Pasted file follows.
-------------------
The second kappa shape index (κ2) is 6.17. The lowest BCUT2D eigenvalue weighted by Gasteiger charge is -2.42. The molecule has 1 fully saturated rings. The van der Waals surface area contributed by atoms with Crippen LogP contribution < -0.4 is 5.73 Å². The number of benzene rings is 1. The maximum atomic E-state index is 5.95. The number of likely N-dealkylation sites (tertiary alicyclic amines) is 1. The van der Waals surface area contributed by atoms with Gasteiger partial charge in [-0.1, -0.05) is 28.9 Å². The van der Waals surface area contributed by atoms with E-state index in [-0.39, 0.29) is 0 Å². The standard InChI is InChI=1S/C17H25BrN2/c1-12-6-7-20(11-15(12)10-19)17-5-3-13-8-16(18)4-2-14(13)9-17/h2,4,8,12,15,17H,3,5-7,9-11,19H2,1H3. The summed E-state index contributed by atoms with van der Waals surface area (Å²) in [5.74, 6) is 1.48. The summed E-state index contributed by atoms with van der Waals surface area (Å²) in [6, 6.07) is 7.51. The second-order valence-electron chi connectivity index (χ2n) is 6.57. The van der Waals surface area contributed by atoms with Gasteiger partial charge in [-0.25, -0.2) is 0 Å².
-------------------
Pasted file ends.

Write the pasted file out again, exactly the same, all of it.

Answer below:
The second kappa shape index (κ2) is 6.17. The lowest BCUT2D eigenvalue weighted by Gasteiger charge is -2.42. The molecule has 1 fully saturated rings. The van der Waals surface area contributed by atoms with Crippen LogP contribution < -0.4 is 5.73 Å². The number of benzene rings is 1. The maximum atomic E-state index is 5.95. The number of likely N-dealkylation sites (tertiary alicyclic amines) is 1. The van der Waals surface area contributed by atoms with Gasteiger partial charge in [-0.1, -0.05) is 28.9 Å². The van der Waals surface area contributed by atoms with E-state index in [-0.39, 0.29) is 0 Å². The standard InChI is InChI=1S/C17H25BrN2/c1-12-6-7-20(11-15(12)10-19)17-5-3-13-8-16(18)4-2-14(13)9-17/h2,4,8,12,15,17H,3,5-7,9-11,19H2,1H3. The summed E-state index contributed by atoms with van der Waals surface area (Å²) in [5.74, 6) is 1.48. The summed E-state index contributed by atoms with van der Waals surface area (Å²) in [6, 6.07) is 7.51. The second-order valence-electron chi connectivity index (χ2n) is 6.57. The van der Waals surface area contributed by atoms with Gasteiger partial charge in [-0.25, -0.2) is 0 Å².